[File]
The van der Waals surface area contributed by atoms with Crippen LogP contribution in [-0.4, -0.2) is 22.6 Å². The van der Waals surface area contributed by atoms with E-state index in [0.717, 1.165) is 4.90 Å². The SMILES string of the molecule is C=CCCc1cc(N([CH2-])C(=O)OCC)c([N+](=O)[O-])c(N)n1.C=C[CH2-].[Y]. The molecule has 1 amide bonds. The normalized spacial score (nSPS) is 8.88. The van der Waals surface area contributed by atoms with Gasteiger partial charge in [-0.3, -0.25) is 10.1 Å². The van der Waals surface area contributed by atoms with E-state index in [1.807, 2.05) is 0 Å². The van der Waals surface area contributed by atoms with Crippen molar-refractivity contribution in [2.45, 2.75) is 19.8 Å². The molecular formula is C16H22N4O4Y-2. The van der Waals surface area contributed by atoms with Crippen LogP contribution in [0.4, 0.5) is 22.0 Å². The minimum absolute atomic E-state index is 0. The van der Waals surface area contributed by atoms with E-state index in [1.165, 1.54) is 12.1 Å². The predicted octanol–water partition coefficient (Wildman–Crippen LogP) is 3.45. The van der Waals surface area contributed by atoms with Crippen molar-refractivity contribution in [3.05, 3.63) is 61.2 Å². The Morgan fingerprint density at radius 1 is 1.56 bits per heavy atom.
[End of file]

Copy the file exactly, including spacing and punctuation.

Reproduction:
The van der Waals surface area contributed by atoms with Crippen LogP contribution in [-0.4, -0.2) is 22.6 Å². The van der Waals surface area contributed by atoms with E-state index in [0.717, 1.165) is 4.90 Å². The SMILES string of the molecule is C=CCCc1cc(N([CH2-])C(=O)OCC)c([N+](=O)[O-])c(N)n1.C=C[CH2-].[Y]. The molecule has 1 amide bonds. The normalized spacial score (nSPS) is 8.88. The van der Waals surface area contributed by atoms with Gasteiger partial charge in [-0.3, -0.25) is 10.1 Å². The van der Waals surface area contributed by atoms with E-state index in [1.807, 2.05) is 0 Å². The van der Waals surface area contributed by atoms with Crippen molar-refractivity contribution in [2.45, 2.75) is 19.8 Å². The molecular formula is C16H22N4O4Y-2. The van der Waals surface area contributed by atoms with Crippen LogP contribution in [0.4, 0.5) is 22.0 Å². The minimum absolute atomic E-state index is 0. The van der Waals surface area contributed by atoms with E-state index in [1.165, 1.54) is 12.1 Å². The predicted octanol–water partition coefficient (Wildman–Crippen LogP) is 3.45. The van der Waals surface area contributed by atoms with Crippen molar-refractivity contribution in [3.05, 3.63) is 61.2 Å². The Morgan fingerprint density at radius 1 is 1.56 bits per heavy atom.